Of all the strange and bizarre musical artists who reside on the fringe of popular music (and there are quite a few of them), Don Van Vliet, better known as Captain Beefheart, may just be the most enigmatic. Putting to shame more studied eccentrics (David Byrne and Tom Waits, just to name a few), Captain Beefheart hasn’t performed since 1982, when he retired from music. He reverted back to his old name of Don Van Vliet, and made himself almost entirely unavailable to the general public.
Some insight into what’s been on the mans mind since then is made slightly more evident with the DVD release by Music Video Distributors of a peculiar little film made in 1993 by photographer Anton Corbijn called “Some YoYo Stuff: An Observation of the Observations of Don Van Vliet.”
For those unfamiliar with Beefheart / Van Vliet, a quick overview is in order, without which the film is almost entirely irrelevant. Van Vliet grew up in California, where he was weaned on R&B and blues artists such as Howlin Wolf. He was also childhood friends, as well as on-again-off-again grown-up friends, with the poster child for the off-kilter, Frank Zappa.
Captain Beefheart & His Magic Band began to make musical waves in the mid-sixties with a distinctive brand of blues-rock. They were never in danger of being mistaken for John Mayalls Bluesbreakers, but despite a few interesting songs here and there, the early recordings between the years of 1966 and 1968 aren’t particularly groundbreaking.
However, by 1969, Van Vliet became one of the most whacked-out geniuses (un)popular music has ever seen. With the Zappa-produced double album “Trout Mask Replica,” Van Vliet went from penning lyrics like “I’m glad / glad about the good times / that we’ve had,” to lyrics such as “One red bean stuck in the bottom of uh tin bowl / Hot coffee from uh krimpt up can / Me n my girl named Bimbo Limbo Spam.” The music, incorporating elements of free jazz, musique concrete, and African percussion, is almost unbearably intense, dissonant yet playful, and wholly original.
As the 1970s, Beefheart’s music became less and less inspired, but when he retired from music in 1982 to focus on painting full-time, after the release of albums like “Doc at the Radar Station” and “Shiny Beast (Bat Chain Puller)” he was at the top of his game once again. He was the Luis Buñuel of rock.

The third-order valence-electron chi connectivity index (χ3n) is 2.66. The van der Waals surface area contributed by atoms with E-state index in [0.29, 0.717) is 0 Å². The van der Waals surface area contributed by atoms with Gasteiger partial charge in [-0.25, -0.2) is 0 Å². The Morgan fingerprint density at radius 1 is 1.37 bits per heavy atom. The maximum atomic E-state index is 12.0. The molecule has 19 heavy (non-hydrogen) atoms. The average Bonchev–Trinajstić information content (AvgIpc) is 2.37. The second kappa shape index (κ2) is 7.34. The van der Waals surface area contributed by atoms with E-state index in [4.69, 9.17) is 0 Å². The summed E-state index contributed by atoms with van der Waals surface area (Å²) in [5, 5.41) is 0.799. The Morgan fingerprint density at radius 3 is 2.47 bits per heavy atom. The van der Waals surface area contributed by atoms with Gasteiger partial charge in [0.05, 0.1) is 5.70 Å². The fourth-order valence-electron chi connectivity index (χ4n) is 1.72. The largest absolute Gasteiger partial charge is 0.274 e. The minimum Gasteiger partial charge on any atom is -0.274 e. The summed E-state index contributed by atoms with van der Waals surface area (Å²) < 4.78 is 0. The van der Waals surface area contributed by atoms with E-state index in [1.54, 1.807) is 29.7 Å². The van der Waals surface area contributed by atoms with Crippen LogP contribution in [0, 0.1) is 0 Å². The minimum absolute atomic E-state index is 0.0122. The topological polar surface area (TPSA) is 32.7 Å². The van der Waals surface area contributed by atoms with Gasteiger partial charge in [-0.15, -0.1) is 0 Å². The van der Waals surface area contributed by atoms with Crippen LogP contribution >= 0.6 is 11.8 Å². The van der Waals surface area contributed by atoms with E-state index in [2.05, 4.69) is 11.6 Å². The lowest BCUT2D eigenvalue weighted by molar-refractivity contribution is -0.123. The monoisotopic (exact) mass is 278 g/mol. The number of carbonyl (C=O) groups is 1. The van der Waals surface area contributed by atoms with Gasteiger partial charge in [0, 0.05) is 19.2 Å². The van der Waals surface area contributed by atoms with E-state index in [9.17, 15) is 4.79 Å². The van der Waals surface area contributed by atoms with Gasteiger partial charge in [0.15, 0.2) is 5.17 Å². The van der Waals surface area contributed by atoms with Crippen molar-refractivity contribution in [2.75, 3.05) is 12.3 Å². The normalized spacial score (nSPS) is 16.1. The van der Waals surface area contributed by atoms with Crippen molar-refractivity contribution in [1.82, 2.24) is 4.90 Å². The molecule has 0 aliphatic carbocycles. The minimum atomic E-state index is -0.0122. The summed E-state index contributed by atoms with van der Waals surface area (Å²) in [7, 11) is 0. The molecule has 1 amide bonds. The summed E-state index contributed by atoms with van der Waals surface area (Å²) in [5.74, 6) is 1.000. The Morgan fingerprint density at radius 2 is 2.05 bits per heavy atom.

Currently, there is as much of an interest in Van Vliet’s music as ever. At the time of writing, the Magic Band is reuniting to play shows–but without Van Vliet, of course.
Seemingly oblivious to the “real world” and prone to strange behavior, Van Vliet’s entire musical career seems based on questions: Who exactly is this man? What inspired this unflinching artistry? How much acid did he take? How much time did he spend looking at Salvador Dalí paintings? And, of course, what has the Captain (or Van Vliet, rather) been up to for the last twenty years? (There is the wholly credible story that involves U2’s Bono attempting to get Van Vliet to appear in their self-serving motion picture “Rattle and Hum” and Van Vliet responding with, “Who is this Bongo?”) Besides a few gallery shows of new artwork and an appearance at Frank Zappa’s funeral, “Some YoYo Stuff” is about all you can get.
The film begins with a long shot of a woman who seems to be Van Vliet’s mother. She walks towards the camera, shows the viewer a foot-tall cardboard cutout of Van Vliet, and says, “This is Don, my son,” before she sticks it in the ground. Anton Corbijn comes on screen to explain that he has known Van Vliet for many years and really likes the guy, which is what inspired him to make a “sort-of… film” that features him.
Most of this “sort-of… film” shows Van Vliet sitting in front of a movie screen onto which is projected ravens, his own paintings, flying fish, lizards, and lots of footage of the California desert. The viewer never actually gets to see Van Vliet say anything due to a lack of sync sound. He speaks very… very… slowly… worn down by age and possibly a stroke. He gives typically cryptic responses to questions that are never posed, although a few questions are asked by director David Lynch, most of which are ignored by Van Vliet.
The viewer gets to hear Van Vliet touch on a number of subjects in typically enigmatic fashion. He discusses the difference between painting and music (“One you can physically drowned [sic] in… the other you can mentally drowned [sic] in”) and the similarity between the ocean and the desert (“The ocean is wet and the desert is dried-up ocean”). He tells anecdotes about visual artists like Piet Mondrian and musicians like Roland Kirk, Miles Davis, and Frank Zappa (“He was the only Frank Zappa I knew.”).
He mentions that the Chinese are killing tigers, possibly due to a “p***y problem,” which is either a terrible pun, or which harkens back to his strange fascination with sex, which has been evident throughout his entire recording career. The master of the off-kilter one-liner, Van Vliet hits the nail on the head with, “I have an excellent memory, its just not decorated properly.”
The film is photographed in grainy black & white and has a hypnotic quality to it, but will it matter to anyone not interested in the music of Captain Beefheart? Hard to say. Van Vliet is definitely charming, but will try any unprepared viewers patience, even for 12 minutes. The question to ask yourself is: Would you watch a film of someone’s crazy uncle babble incoherently, even if he was one of the most influential of all twentieth-century musicians?